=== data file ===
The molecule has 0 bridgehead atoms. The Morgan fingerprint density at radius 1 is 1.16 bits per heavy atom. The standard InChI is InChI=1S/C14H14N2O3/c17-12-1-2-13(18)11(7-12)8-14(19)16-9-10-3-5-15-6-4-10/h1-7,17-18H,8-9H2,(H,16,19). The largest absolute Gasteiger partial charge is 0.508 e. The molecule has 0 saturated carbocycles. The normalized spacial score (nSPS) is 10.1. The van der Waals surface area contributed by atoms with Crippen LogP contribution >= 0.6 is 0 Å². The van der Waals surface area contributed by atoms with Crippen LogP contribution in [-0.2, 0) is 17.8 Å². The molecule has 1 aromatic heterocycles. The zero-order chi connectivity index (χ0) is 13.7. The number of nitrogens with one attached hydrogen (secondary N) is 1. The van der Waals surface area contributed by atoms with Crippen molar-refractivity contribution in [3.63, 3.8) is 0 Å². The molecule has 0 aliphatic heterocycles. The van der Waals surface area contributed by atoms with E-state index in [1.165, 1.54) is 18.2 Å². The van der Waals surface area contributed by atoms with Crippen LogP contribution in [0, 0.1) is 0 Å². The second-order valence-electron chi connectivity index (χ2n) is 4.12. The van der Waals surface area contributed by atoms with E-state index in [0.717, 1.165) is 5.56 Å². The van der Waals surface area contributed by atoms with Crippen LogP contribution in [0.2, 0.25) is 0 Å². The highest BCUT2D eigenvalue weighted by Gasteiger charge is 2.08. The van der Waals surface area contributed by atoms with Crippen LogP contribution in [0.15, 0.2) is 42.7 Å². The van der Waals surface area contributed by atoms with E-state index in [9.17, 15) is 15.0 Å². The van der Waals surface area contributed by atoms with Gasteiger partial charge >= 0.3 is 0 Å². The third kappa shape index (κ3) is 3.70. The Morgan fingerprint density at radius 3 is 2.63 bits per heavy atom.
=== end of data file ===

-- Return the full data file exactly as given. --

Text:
The molecule has 0 bridgehead atoms. The Morgan fingerprint density at radius 1 is 1.16 bits per heavy atom. The standard InChI is InChI=1S/C14H14N2O3/c17-12-1-2-13(18)11(7-12)8-14(19)16-9-10-3-5-15-6-4-10/h1-7,17-18H,8-9H2,(H,16,19). The largest absolute Gasteiger partial charge is 0.508 e. The molecule has 0 saturated carbocycles. The normalized spacial score (nSPS) is 10.1. The van der Waals surface area contributed by atoms with Crippen LogP contribution >= 0.6 is 0 Å². The van der Waals surface area contributed by atoms with Crippen LogP contribution in [-0.2, 0) is 17.8 Å². The molecule has 1 aromatic heterocycles. The zero-order chi connectivity index (χ0) is 13.7. The number of nitrogens with one attached hydrogen (secondary N) is 1. The van der Waals surface area contributed by atoms with Crippen molar-refractivity contribution in [3.63, 3.8) is 0 Å². The molecule has 0 aliphatic heterocycles. The van der Waals surface area contributed by atoms with E-state index in [1.165, 1.54) is 18.2 Å². The van der Waals surface area contributed by atoms with Crippen LogP contribution in [0, 0.1) is 0 Å². The second-order valence-electron chi connectivity index (χ2n) is 4.12. The van der Waals surface area contributed by atoms with E-state index in [0.717, 1.165) is 5.56 Å². The van der Waals surface area contributed by atoms with Crippen LogP contribution in [0.2, 0.25) is 0 Å². The highest BCUT2D eigenvalue weighted by Gasteiger charge is 2.08. The van der Waals surface area contributed by atoms with Crippen LogP contribution in [0.15, 0.2) is 42.7 Å². The van der Waals surface area contributed by atoms with E-state index in [9.17, 15) is 15.0 Å². The van der Waals surface area contributed by atoms with Gasteiger partial charge >= 0.3 is 0 Å². The third kappa shape index (κ3) is 3.70. The Morgan fingerprint density at radius 3 is 2.63 bits per heavy atom.